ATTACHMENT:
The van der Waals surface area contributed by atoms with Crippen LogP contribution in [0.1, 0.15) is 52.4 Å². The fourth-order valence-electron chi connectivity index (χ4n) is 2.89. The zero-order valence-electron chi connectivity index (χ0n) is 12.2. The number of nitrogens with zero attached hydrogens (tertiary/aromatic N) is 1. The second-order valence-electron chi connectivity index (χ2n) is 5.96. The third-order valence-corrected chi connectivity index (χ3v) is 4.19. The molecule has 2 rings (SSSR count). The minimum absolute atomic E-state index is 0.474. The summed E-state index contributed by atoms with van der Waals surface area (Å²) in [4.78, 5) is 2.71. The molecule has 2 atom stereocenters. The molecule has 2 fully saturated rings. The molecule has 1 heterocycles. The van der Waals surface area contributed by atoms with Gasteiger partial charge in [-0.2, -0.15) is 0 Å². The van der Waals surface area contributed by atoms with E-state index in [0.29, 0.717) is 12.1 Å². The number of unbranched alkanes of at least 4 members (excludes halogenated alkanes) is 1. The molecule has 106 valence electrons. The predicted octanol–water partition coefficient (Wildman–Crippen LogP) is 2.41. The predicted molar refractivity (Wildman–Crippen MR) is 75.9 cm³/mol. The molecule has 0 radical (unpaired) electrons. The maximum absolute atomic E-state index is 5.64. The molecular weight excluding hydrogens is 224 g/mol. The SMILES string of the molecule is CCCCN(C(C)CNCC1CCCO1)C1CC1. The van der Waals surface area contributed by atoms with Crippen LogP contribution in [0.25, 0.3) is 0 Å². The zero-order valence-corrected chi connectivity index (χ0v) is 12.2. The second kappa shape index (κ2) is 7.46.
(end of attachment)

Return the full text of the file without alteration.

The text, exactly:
The van der Waals surface area contributed by atoms with Crippen LogP contribution in [0.1, 0.15) is 52.4 Å². The fourth-order valence-electron chi connectivity index (χ4n) is 2.89. The zero-order valence-electron chi connectivity index (χ0n) is 12.2. The number of nitrogens with zero attached hydrogens (tertiary/aromatic N) is 1. The second-order valence-electron chi connectivity index (χ2n) is 5.96. The third-order valence-corrected chi connectivity index (χ3v) is 4.19. The molecule has 2 rings (SSSR count). The minimum absolute atomic E-state index is 0.474. The summed E-state index contributed by atoms with van der Waals surface area (Å²) in [4.78, 5) is 2.71. The molecule has 2 atom stereocenters. The molecule has 2 fully saturated rings. The molecule has 1 heterocycles. The van der Waals surface area contributed by atoms with Gasteiger partial charge in [-0.2, -0.15) is 0 Å². The van der Waals surface area contributed by atoms with E-state index in [0.29, 0.717) is 12.1 Å². The number of unbranched alkanes of at least 4 members (excludes halogenated alkanes) is 1. The molecule has 106 valence electrons. The predicted octanol–water partition coefficient (Wildman–Crippen LogP) is 2.41. The predicted molar refractivity (Wildman–Crippen MR) is 75.9 cm³/mol. The molecule has 0 radical (unpaired) electrons. The maximum absolute atomic E-state index is 5.64. The molecular weight excluding hydrogens is 224 g/mol. The SMILES string of the molecule is CCCCN(C(C)CNCC1CCCO1)C1CC1. The van der Waals surface area contributed by atoms with Crippen LogP contribution in [0.25, 0.3) is 0 Å². The zero-order valence-corrected chi connectivity index (χ0v) is 12.2. The second kappa shape index (κ2) is 7.46.